Wednesday, May 31, 2006

Bob Caylor of the News Sentinel wrote a good piece on Ethanol. The Indiana Department of Agriculture commissioned an economic analysis of ethanol production and based on the scope of the analysis is actually a waste of money. Why pay for a research if what you get is worthless information? Why do I call the analysis worthless?

First of all, if you are going to do an analysis, it should be complete. Yes you can grow enough corn, but what happens to the corn used to feed to cattle, our dinner tables and corn oil? There is jus so much land available to grow corn.

Second, corn is harsh on the land.

Third Chris Hurt, professor of agricultural economics at Purdue University in West Lafayette readily admits he does not know how increase demand will affect commodity prices. Well I have relatives who farm and they like ethanol because it increases the prices they are paid for their corn. Good for farmers, bad for consumers.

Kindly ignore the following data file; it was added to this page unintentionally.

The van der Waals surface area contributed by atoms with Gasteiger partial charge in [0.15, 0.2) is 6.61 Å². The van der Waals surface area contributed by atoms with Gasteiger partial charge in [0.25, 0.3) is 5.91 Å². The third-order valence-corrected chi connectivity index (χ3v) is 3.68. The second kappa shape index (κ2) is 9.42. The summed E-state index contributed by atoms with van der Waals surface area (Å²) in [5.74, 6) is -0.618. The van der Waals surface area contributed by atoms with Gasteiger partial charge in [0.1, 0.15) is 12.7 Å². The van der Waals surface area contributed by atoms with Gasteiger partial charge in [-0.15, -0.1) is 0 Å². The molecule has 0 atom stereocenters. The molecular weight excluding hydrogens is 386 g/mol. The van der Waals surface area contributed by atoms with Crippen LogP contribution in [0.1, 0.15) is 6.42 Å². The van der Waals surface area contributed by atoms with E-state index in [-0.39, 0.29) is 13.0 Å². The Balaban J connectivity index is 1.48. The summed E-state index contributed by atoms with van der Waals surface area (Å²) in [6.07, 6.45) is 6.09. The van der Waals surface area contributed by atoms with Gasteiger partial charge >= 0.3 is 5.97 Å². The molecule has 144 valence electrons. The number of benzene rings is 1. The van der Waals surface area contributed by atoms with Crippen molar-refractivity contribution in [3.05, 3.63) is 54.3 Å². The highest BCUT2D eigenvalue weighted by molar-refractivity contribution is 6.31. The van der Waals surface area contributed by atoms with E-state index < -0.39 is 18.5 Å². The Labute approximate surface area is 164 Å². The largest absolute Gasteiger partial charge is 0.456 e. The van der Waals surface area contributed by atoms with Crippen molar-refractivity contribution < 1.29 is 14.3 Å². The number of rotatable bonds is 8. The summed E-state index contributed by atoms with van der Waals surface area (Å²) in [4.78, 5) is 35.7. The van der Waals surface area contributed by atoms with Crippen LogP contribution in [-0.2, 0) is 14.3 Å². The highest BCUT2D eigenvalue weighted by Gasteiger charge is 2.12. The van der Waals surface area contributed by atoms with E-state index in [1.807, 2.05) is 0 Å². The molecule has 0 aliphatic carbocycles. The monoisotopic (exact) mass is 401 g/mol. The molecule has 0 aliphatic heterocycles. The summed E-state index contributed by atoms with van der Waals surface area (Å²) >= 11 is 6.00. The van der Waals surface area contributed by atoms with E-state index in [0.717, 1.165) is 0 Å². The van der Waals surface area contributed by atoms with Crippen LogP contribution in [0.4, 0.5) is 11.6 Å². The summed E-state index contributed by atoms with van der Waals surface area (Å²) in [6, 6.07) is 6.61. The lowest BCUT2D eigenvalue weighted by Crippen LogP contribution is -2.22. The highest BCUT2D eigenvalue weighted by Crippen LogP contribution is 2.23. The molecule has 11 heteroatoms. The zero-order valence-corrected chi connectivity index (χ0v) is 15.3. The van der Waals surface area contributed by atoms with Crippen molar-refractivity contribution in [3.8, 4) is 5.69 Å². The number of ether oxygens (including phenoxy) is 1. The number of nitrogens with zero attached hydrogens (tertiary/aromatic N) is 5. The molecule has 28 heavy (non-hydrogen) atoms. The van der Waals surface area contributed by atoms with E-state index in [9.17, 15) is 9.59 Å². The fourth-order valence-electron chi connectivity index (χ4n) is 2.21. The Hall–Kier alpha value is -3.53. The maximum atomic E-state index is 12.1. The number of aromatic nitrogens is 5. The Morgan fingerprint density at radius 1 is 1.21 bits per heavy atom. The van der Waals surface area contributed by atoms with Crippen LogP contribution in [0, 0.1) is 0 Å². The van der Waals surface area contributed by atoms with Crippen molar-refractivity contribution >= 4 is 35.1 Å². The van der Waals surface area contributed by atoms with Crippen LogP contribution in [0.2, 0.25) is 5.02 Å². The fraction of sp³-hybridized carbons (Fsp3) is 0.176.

Fourth, each gallon of ethanol gets a 51 cent per gallon tax credit. This is money you and I pay for in taxes. So if you are paying $2.75 for a gallon of E-85, the actual cost is more like $3.18 after paying the tax credit and since the E-85 is not as "energy concentrated" as regular gas, you are really paying more than $4.50 for that gallon of E-85.

But the real problem is not that you cannot calculate the true impact on commodity prices, but rather the wrong analysis was done. How much fuel/energy is consumed to produce one gallon of ethanol? Is it positive meaning you get more energy out than you put in? The answer is it take more energy to grow, harvest, transport, distill, build & operate the plant and all associated tasks than the gallon of ethanol contains.

But then we have politicians who are trying to buy votes, make themselves appear to be cutting our need for foreign oil while being part of the band wagon on renewable energy. Yes, ethanol is renewable as long as we have other energy sources to make it.


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